The Church has Parkinson’s

Most of us think we have plenty of time and consequently waste plenty of it. In 1955 The Economist published Parkinson’s Law that began like this, “It is a commonplace observation that work expands so as to fill the time available for its completion. Thus, an elderly lady of leisure can spend the entire day in writing and despatching a postcard to her niece at Bognor Regis. An hour will be spent in finding the postcard, another in hunting for spectacles, half-an-hour in a search for the address, an hour and a quarter in composition, and twenty minutes in deciding whether or not to take an umbrella when going to the pillar-box in the next street. The total effort which would occupy a busy man for three minutes all told may in this fashion leave another person prostrate after a day of doubt, anxiety and toil.” So work expands so as to fill the time available for its completion. The author gives two reasons. Officials try to multiply subordinates, and officials create work for each other. The article speaks for itself, but the parallels to modern church ministry are striking. The answer is a lean, nimble, and empowered leadership team.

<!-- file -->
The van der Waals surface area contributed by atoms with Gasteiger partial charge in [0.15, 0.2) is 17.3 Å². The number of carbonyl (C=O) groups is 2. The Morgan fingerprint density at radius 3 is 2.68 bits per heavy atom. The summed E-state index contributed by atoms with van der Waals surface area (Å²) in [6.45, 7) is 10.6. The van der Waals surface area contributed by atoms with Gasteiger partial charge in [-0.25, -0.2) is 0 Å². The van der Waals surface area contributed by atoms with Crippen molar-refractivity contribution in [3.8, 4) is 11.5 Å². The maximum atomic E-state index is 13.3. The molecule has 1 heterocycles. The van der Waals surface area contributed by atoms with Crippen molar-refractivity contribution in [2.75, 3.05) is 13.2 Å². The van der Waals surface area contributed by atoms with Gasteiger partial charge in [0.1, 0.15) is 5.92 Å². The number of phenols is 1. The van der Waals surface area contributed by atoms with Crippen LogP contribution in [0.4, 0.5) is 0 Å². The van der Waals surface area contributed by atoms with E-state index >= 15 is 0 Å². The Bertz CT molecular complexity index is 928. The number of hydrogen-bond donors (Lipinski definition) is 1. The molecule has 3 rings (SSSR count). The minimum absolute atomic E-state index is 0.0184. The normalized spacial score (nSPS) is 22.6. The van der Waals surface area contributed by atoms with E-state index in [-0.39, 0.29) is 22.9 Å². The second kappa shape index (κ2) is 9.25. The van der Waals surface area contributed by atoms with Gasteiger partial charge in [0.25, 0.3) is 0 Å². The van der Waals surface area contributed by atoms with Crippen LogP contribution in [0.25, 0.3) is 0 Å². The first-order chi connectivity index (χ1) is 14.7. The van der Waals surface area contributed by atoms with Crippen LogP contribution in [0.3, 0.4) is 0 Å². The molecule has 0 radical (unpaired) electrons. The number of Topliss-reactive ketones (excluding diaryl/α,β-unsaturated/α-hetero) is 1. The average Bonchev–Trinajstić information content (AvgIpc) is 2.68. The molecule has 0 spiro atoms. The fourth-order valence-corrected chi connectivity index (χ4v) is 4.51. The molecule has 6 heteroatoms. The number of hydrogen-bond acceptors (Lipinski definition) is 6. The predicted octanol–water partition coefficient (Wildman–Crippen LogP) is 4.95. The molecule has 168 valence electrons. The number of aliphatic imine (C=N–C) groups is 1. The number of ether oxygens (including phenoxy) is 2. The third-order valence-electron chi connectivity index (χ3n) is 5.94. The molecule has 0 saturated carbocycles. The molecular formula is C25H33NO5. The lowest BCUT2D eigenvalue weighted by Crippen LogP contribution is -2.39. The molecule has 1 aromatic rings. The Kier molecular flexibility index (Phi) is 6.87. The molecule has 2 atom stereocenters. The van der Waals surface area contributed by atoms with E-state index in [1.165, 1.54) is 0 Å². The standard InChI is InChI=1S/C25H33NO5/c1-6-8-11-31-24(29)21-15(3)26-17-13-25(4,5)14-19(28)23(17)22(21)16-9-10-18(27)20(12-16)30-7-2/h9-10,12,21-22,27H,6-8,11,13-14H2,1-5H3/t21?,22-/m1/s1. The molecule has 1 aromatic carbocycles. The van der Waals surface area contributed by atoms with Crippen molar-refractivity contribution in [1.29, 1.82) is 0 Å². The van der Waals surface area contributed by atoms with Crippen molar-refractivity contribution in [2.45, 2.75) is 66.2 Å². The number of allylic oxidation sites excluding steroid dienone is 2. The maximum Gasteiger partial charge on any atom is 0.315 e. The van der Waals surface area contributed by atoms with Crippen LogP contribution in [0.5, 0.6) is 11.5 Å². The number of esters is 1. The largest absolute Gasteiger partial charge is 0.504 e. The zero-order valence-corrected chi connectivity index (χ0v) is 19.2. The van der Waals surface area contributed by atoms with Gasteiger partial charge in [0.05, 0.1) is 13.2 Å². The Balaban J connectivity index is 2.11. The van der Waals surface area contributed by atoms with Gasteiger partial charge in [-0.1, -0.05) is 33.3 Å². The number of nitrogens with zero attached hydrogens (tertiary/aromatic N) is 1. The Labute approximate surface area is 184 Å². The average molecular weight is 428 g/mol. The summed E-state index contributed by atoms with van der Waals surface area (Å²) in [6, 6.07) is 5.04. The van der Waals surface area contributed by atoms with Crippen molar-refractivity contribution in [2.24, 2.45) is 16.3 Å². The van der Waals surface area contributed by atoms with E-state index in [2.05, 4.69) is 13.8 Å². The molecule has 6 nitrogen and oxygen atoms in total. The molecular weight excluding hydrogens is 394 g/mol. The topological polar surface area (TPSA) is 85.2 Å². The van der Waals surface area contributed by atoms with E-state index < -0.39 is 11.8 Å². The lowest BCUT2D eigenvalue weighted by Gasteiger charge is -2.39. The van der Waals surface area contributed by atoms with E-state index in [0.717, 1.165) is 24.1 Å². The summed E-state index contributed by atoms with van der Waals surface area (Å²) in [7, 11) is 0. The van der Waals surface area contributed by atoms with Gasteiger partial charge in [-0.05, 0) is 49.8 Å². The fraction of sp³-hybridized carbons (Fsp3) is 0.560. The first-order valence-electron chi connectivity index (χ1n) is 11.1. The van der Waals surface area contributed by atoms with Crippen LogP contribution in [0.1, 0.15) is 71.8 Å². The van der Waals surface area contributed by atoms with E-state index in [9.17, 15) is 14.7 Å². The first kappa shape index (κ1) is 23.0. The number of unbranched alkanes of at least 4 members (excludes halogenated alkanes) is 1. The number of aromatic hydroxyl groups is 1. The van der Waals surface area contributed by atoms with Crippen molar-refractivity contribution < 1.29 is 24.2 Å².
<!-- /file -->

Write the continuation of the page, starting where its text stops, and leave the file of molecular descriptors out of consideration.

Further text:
One thought on “The Church has Parkinson’s

  1. all very true from the work point of view, but what of the patient grandmother that teaches grandchildren to make cookies and takes all afternoon with the children to give them fresh out of the oven chocolate chip cookies. Certainly not time well spent from the production point of view. Cheaper to buy the cookies and more time efficient. Will grandma be remembered by the grand kids as a inefficient, spend thrift or a loving woman that took time when no one else would. Ministry makes no sense on time line studies. Christ never seemed to be in a hurry but managed to get everything done.

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